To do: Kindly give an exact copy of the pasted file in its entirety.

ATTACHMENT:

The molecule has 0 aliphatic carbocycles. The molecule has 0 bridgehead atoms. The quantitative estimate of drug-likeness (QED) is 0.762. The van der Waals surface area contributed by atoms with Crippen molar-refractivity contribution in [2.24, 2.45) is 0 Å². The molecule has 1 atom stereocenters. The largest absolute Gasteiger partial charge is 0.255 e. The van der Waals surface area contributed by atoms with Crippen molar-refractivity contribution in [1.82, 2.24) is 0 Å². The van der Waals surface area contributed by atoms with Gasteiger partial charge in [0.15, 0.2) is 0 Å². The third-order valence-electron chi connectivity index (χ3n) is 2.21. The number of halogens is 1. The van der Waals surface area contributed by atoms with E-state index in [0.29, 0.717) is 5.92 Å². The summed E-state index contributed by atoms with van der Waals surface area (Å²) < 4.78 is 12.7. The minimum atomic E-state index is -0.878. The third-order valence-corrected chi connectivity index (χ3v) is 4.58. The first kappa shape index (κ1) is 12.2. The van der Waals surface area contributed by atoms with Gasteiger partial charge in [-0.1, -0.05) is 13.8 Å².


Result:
The molecule has 0 aliphatic carbocycles. The molecule has 0 bridgehead atoms. The quantitative estimate of drug-likeness (QED) is 0.762. The van der Waals surface area contributed by atoms with Crippen molar-refractivity contribution in [2.24, 2.45) is 0 Å². The molecule has 1 atom stereocenters. The largest absolute Gasteiger partial charge is 0.255 e. The van der Waals surface area contributed by atoms with Crippen molar-refractivity contribution in [1.82, 2.24) is 0 Å². The van der Waals surface area contributed by atoms with Gasteiger partial charge in [0.15, 0.2) is 0 Å². The third-order valence-electron chi connectivity index (χ3n) is 2.21. The number of halogens is 1. The van der Waals surface area contributed by atoms with E-state index in [0.29, 0.717) is 5.92 Å². The summed E-state index contributed by atoms with van der Waals surface area (Å²) < 4.78 is 12.7. The minimum atomic E-state index is -0.878. The third-order valence-corrected chi connectivity index (χ3v) is 4.58. The first kappa shape index (κ1) is 12.2. The van der Waals surface area contributed by atoms with Gasteiger partial charge in [-0.1, -0.05) is 13.8 Å².